Publisher's note: This post appears here courtesy of the LifeZette, and written by Polizette Staff.
In the wake of the death of George Floyd, who died in police custody in Minneapolis, Minnesota last month, there has been a massive spike in statues to historical figures who have been dubbed "offensive" by the left being torn down. Now, a prominent civil rights attorney who is representing the Floyd family is speaking out to reveal why removing these statues could be a very bad idea.
Ben Crump is an experienced civil rights lawyer who has represented the families of people like Trayvon Martin, Michael Brown Jr., Tamir Rice, Ahmaud Arbery, and Breonna Taylor. He is currently representing the Floyd family, but to the surprise of many, he doesn't think removing statues to historical figures is such a good idea, even when they are meant to honor confederates.
"I think we have to figure out how to honor people who have done things that are beneficial to society, and if they did things that were not beneficial to society, that we can examine in the lens of having a broad view of what we believe as Americans represents the best attributes of our national identity, then we should look at that," Crump told Fox News
host Neil Cavuto on Saturday.
"Whether it should be a situation where, if we keep statues up like that, we tell the history of that individual so people will know the whole story,"
Crump added. "I'm not sure pulling the statues down is the right thing if we now don't get the lessons to understand how we can learn from those things, so we don't repeat those mistakes of the past. You know, they say history - if not studied - we will often repeat it."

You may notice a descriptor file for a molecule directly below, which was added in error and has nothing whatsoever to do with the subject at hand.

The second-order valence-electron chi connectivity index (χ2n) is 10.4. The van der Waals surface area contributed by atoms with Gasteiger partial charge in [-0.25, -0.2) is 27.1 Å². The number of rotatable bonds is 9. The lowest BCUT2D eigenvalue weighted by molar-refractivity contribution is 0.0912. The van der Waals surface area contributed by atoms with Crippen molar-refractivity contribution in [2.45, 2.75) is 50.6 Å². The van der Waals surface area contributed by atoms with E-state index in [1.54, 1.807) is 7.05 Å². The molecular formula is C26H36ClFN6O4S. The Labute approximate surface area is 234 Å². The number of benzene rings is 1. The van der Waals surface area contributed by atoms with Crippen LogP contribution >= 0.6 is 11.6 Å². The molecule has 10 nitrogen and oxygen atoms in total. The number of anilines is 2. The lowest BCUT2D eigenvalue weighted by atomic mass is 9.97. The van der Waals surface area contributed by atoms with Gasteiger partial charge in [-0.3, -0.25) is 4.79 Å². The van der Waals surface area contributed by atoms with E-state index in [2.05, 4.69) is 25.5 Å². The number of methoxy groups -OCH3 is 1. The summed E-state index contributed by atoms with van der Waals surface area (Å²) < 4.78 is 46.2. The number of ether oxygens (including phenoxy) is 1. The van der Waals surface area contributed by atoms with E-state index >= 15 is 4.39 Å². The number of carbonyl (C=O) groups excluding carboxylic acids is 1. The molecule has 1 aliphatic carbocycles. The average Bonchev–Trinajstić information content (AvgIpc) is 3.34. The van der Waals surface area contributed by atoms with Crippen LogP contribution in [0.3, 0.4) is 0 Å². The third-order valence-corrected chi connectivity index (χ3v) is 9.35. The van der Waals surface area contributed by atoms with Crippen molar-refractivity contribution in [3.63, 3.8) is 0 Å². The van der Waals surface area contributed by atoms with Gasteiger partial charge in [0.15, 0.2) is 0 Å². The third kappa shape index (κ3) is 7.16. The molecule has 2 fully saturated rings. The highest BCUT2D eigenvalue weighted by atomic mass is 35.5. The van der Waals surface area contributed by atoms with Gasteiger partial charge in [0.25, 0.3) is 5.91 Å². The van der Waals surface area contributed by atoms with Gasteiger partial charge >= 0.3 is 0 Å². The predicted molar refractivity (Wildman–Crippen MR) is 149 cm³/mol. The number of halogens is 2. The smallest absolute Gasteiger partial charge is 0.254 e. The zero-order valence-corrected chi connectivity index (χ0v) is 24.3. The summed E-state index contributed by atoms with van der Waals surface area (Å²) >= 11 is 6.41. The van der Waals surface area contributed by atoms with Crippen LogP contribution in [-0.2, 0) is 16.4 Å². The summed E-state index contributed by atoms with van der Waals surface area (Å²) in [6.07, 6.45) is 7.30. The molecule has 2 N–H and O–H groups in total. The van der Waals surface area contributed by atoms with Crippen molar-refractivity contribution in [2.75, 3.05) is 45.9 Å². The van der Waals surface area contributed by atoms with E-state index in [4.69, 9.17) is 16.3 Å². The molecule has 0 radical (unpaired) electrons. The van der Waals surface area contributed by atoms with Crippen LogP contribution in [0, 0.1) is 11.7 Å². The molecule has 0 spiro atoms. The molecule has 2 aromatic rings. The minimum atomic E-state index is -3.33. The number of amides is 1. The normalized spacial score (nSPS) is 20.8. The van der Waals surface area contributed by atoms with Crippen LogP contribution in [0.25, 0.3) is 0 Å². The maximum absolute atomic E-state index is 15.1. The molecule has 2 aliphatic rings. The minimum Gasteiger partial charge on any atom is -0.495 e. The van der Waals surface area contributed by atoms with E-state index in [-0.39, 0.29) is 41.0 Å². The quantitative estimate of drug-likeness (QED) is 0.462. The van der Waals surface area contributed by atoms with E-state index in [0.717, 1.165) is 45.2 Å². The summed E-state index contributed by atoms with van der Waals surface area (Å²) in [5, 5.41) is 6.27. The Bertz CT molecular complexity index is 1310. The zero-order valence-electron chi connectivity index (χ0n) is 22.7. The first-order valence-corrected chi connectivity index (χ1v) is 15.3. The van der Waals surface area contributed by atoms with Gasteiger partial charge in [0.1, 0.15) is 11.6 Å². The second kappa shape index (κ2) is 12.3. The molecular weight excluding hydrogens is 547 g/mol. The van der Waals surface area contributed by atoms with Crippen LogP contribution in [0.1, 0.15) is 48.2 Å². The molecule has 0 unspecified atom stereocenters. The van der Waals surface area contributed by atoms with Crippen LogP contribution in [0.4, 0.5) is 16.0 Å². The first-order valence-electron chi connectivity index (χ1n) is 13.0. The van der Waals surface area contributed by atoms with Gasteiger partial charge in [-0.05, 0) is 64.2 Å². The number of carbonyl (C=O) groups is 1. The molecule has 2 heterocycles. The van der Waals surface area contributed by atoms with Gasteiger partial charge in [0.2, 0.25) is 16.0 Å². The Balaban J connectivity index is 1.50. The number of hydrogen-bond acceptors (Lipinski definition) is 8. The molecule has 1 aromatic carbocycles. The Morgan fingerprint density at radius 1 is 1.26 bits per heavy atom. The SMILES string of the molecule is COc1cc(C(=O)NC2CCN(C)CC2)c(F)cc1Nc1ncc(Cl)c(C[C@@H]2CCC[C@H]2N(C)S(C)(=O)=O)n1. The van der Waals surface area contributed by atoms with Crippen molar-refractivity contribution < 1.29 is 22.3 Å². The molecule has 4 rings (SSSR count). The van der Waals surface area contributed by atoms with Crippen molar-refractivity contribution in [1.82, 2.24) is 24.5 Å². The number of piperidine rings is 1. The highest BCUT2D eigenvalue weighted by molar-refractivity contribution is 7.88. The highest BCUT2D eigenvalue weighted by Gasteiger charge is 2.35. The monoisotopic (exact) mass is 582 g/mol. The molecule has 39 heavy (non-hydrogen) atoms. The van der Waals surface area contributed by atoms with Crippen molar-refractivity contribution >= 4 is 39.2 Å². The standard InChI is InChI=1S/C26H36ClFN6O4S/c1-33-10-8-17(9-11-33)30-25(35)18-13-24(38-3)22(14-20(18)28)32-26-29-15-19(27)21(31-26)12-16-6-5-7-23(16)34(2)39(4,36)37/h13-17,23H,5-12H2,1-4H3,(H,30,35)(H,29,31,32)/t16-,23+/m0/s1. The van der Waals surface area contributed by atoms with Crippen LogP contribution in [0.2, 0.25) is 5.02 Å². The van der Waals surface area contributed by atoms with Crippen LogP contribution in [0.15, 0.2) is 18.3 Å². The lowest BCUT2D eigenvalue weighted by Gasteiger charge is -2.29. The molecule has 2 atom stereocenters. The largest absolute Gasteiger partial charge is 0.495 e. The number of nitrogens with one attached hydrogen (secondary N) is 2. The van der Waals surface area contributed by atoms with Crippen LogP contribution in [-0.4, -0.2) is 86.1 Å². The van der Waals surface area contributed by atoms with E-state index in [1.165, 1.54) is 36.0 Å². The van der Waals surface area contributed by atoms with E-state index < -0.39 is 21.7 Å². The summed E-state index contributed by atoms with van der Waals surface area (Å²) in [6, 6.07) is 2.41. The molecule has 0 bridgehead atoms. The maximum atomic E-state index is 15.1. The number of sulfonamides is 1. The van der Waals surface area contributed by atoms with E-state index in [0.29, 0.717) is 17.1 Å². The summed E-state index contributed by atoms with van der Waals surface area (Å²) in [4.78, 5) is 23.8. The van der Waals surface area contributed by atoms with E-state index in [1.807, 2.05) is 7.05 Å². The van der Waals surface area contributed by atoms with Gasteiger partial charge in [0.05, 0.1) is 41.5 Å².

Crump also addressed the death of Rayshard Brooks, who died in a police-related shooting in Atlanta, Georgia earlier this month.
"These are very contentious times when it comes to the whole issue of police use of force,"
Crump explained. "I think ... we should all try to make sure that we examine all the attendant circumstances. I hope that's what the district attorney did, because I've always advocated that we have to have due process of the law for everybody and that we want to have the fair administration of justice for all involved, and what I have found is that normally, the police are going to be given every benefit of the doubt, every benefit of consideration."
"The thing that I have found is that citizens of color are not always given that same due process, and so I think it should be fair for everybody,"
he added. "It should be fair for police officers just as much as I believe it should be fair for citizens whether they are black people, white people, brown people or red people. We have to make sure that when we quote Thomas Jefferson's words that all are created equally that we honor those words in America by saying we want equal consideration and equal justice under the law for all Americans."